Good riddance to 2019

Kicking the year to the curb with notable happenings Chico is leaving behind

I’m probably in good company around these parts in my desire to kick 2019 to the curb. I’m very much over the past 12 months, the first full year after the Camp Fire.

What rankles me is how, despite the county having been declared a federal disaster zone and all of the ripple effects throughout the region, the partisan divisions widened in a time where unity should’ve reigned.

So, in the spirit of saying good riddance to a hellish year, I’m revisiting a few happenings in Chico’s political landscape that I’m happy we’re moving past.

Goodbye to the recall effort This scheme was doomed because its conservative organizers weren’t organized enough. Proponents will deny that their failure to boot Chico Mayor Randall Stone and Councilman Karl Ory was partisan. They’ll also say they ended it by choice, attributing that move to the switch to district elections.

I’m not buying it. Recalls are part of a new national right-wing strategy to unseat progressives in key positions. Moreover, the group launched the effort only five months after the progressives took the majority, and dropped the cause before the council voted on districting.

Goodbye to at-large elections This one is a long time coming and a biggie. The switch to district elections should’ve taken place years ago, when local group Districts for Chico first pitched the idea and warned city leaders the current system runs the risk of violating the California Voting Rights Act. It was largely the progressives who dropped the ball at the time.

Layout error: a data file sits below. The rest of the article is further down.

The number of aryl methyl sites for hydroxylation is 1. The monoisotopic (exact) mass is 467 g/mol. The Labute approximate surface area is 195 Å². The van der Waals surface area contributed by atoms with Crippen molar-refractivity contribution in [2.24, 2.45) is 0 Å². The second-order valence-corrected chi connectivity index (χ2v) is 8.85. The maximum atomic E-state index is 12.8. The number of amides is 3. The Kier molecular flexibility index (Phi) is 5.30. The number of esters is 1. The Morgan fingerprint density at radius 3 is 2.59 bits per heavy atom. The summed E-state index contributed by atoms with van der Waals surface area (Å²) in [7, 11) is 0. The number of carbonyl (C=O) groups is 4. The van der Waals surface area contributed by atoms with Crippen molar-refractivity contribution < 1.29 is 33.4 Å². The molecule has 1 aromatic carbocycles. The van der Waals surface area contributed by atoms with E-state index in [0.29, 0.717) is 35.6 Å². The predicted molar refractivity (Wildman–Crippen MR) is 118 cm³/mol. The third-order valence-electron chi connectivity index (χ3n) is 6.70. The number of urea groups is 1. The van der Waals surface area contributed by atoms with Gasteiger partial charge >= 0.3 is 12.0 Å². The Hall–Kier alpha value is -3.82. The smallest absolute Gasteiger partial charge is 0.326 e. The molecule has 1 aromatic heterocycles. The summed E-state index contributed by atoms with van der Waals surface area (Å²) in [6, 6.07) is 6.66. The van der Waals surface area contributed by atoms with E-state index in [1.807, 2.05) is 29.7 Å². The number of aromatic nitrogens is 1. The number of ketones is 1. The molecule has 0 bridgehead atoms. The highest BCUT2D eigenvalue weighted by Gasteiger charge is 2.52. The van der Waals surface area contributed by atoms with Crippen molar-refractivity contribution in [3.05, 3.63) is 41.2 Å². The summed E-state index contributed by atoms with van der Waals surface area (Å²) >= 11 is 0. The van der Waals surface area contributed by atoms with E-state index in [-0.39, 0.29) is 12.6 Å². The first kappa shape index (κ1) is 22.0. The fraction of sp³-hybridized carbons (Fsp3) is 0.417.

Lots of benefits here. Among them, people who aren’t deeply embedded in partisan politics—on both sides of the ideological divide—will have fewer competitors and fewer constituents to reach during a campaign. That will make running more affordable. In previous years, some candidates have raised upward of $50,000.

Goodbye affronts to our homeless community Chico has long taken the path of least resistance on addressing homelessness. There were strides this year to alter the course, including funding allocated for warming and cooling centers a few months into 2019. But one of the biggest changes in terms of the city’s path forward will be to revisit and likely repeal laws in the municipal code that criminalize life on the streets.

People who advocated for them will argue with that characterization, but it’s precisely the conclusion the U.S. Supreme Court came to last week when it let stand a federal appeals court ruling that it’s unconstitutional to cite people for camping in public when they have nowhere to go. Technically, the local changes won’t happen until 2020, but the high court has laid the groundwork. Perhaps this is just the incentive people—including the NIMBYs—need to work collectively to drive forward affordable housing and shelter facilities.

Speaking of things political Last week, I wrote about the heat between District 4 Board of Supervisors candidates Tod Kimmelshue and Sue Hilderbrand in what I described as a three-way race. Well, turns out the other prospect for that seat, Biggs Mayor Nathan Wilkinson, dropped out some months ago. Wilkinson’s campaign website ( remains live and without updated info on calling it quits and endorsing Kimmelshue, a fellow farmer.